Vanderbilt Journal of Transnational Law

First Page



Under article 4(a) of the CISG, domestic law governs if a sales contract's validity is at issue.' One must consult the conflict of laws provisions of private international law to determine which domestic law is applicable.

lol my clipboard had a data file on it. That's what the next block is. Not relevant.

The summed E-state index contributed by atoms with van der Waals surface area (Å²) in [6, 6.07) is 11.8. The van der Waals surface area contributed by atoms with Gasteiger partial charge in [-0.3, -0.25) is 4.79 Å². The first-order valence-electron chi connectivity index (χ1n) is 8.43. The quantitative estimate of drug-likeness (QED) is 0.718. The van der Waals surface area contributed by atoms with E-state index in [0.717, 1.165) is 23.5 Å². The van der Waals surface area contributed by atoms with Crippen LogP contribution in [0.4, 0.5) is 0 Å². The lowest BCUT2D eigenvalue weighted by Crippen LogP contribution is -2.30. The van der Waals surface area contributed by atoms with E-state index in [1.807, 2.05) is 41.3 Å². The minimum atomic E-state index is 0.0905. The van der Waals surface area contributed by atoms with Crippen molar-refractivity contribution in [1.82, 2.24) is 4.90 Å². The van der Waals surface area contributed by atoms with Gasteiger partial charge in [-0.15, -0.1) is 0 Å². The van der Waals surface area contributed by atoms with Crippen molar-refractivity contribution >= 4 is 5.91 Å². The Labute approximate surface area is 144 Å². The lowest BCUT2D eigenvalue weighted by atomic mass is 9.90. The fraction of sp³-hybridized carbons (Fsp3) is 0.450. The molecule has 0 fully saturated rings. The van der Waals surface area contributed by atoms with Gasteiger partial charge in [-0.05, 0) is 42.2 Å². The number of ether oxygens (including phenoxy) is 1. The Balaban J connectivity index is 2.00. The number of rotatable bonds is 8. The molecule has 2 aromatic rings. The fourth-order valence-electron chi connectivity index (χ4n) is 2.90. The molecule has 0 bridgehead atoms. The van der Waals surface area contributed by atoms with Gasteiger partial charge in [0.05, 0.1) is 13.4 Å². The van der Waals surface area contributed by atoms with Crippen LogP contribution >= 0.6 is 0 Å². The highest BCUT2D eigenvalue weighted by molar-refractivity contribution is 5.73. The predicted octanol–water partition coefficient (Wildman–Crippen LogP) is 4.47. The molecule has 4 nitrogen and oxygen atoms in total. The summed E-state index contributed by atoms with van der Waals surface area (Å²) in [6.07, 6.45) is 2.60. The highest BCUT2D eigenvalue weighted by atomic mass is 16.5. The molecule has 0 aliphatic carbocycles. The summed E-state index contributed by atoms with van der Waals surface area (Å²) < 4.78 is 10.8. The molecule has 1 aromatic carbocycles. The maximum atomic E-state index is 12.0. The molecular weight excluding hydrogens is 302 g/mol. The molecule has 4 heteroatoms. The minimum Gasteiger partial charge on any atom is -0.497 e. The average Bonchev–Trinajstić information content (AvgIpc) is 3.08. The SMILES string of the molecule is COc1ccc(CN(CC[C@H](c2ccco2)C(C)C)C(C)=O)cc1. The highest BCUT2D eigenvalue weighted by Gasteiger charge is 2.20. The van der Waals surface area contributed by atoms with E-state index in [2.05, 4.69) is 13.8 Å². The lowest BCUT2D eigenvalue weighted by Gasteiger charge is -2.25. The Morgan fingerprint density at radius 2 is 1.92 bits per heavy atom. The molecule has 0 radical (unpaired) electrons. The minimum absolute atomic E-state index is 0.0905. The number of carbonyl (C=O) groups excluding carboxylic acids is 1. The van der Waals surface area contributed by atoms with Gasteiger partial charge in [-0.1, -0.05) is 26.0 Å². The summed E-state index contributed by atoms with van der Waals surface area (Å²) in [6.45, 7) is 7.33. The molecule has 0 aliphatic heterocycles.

In contrast to the Convention, the Swiss Code of Obligations as well as relevant Swiss literature and jurisprudence clearly address the issue of contractual validity. Swiss contract law's error provisions are characterized as contract validity rules. If, for instance, a buyer claims that he erred on a certain fact that was a necessary basis for him to enter into an international sales contract under which the parties stipulated that the Convention would provide the applicable law and Zurich would be the forum of litigation, a Zurich court would probably characterize the claim as an issue requiring application of domestic validity rules. In light of the Convention, would this characterization be correct? The interplay between Swiss contract law's approach to a contract's validity and that of the Convention gives rise to this Article's central focus.